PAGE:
Feeling guilty about not flossing? There’s no need
For decades, the federal government, not to mention your local dentist, has insisted that daily flossing is necessary to prevent cavities and gums so diseased your teeth fall out.
Turns out, flossing may be overrated.
The latest dietary guidelines for Americans, issued by the departments of Agriculture and Health and Human Services, quietly dropped any mention of flossing without notice. This week, The Associated Press reported that officials had never researched the effectiveness of regular flossing, as required, before cajoling Americans to do it.
The admission has caused a stir among guilt-ridden citizens who strive to floss daily but fall short of that lofty goal. But it’s been something of an open secret among experts that flossing hasn’t been shown to prevent cavities or periodontal disease.
A review of 12 randomised controlled trials published in The Cochrane Database of Systematic Reviews in 2011 found only “very unreliable” evidence that flossing might reduce plaque after one and three months. Researchers could locate no studies on the effectiveness of flossing combined with teeth brushing for cavity prevention.
“It is very surprising that you have two habits, flossing and toothbrushing without fluoride, which are widely believed to prevent cavities and tooth loss, and yet we don’t have the randomised clinical trials to show they are effective,” said Dr Phillippe Hujoel, a professor of oral health sciences at the University of Washington in Seattle.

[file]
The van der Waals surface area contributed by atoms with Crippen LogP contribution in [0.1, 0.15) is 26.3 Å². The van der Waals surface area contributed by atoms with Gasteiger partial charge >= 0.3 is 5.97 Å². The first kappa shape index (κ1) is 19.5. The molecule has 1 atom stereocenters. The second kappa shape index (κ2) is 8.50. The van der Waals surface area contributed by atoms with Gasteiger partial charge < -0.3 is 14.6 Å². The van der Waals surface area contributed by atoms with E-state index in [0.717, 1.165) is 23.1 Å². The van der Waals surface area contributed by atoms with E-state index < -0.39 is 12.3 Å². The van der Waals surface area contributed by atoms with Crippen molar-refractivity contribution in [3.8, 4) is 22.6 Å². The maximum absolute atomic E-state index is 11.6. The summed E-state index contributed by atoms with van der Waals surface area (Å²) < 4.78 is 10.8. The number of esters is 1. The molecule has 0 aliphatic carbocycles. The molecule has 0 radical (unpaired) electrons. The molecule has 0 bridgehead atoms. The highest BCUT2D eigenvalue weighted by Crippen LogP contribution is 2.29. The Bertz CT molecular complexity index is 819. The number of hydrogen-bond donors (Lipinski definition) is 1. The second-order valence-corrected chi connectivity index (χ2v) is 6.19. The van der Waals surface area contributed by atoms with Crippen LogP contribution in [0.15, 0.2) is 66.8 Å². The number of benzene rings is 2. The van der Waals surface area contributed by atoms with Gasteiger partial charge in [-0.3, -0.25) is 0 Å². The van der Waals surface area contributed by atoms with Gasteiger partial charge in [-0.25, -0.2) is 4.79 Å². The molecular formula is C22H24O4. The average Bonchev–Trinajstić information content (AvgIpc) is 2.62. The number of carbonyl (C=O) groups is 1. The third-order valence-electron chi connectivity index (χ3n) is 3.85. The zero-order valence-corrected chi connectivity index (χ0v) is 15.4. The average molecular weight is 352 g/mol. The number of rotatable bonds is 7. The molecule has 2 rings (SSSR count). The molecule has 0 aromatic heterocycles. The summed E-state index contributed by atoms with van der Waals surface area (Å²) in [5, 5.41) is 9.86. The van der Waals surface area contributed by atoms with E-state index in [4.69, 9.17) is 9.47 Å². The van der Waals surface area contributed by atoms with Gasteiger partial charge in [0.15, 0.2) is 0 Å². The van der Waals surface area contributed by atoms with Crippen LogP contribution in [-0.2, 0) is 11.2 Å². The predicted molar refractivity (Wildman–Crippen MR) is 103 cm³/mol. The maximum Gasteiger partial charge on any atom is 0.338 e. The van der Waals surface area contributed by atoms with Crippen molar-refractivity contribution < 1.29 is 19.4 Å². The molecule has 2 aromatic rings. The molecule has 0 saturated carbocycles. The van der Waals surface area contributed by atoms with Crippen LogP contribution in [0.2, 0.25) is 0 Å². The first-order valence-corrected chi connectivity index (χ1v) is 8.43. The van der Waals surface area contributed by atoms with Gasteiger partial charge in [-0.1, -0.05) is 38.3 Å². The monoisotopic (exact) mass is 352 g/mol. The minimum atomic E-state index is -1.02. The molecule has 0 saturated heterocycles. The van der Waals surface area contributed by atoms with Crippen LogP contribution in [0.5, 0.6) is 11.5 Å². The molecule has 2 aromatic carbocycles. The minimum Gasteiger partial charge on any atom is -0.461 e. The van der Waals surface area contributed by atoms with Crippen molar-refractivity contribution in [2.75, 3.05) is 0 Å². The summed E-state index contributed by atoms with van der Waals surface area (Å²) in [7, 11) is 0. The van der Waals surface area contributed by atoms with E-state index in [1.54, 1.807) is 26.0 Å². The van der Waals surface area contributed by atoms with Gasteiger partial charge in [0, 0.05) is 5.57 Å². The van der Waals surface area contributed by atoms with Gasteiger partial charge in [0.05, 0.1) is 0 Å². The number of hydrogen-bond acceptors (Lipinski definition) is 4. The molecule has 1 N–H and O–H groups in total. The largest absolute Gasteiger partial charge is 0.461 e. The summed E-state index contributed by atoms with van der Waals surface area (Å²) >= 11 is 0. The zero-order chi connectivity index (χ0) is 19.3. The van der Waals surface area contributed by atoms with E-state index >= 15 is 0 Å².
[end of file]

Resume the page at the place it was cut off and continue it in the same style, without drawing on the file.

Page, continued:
The American Dental Association’s website says, “Flossing is an essential part of taking care of your teeth and gums.” A spokesman for group, Dr Edmond Hewlett, a professor of restorative dentistry at the University of California, Los Angeles, said last year, “We’re confident that disturbing the bacteria in plaque with brushing and flossing is, indeed, beneficial.”
Actually, that’s only half proven. Brushing with fluoride does prevent dental decay. That flossing has the same benefit is a hunch that has never been proven.
If it’s any consolation, there is some evidence that flossing does reduce bloody gums and gum inflammation known as gingivitis. But that’s a long way from severe periodontal disease so bad that teeth loosen and fall out.
New York Times
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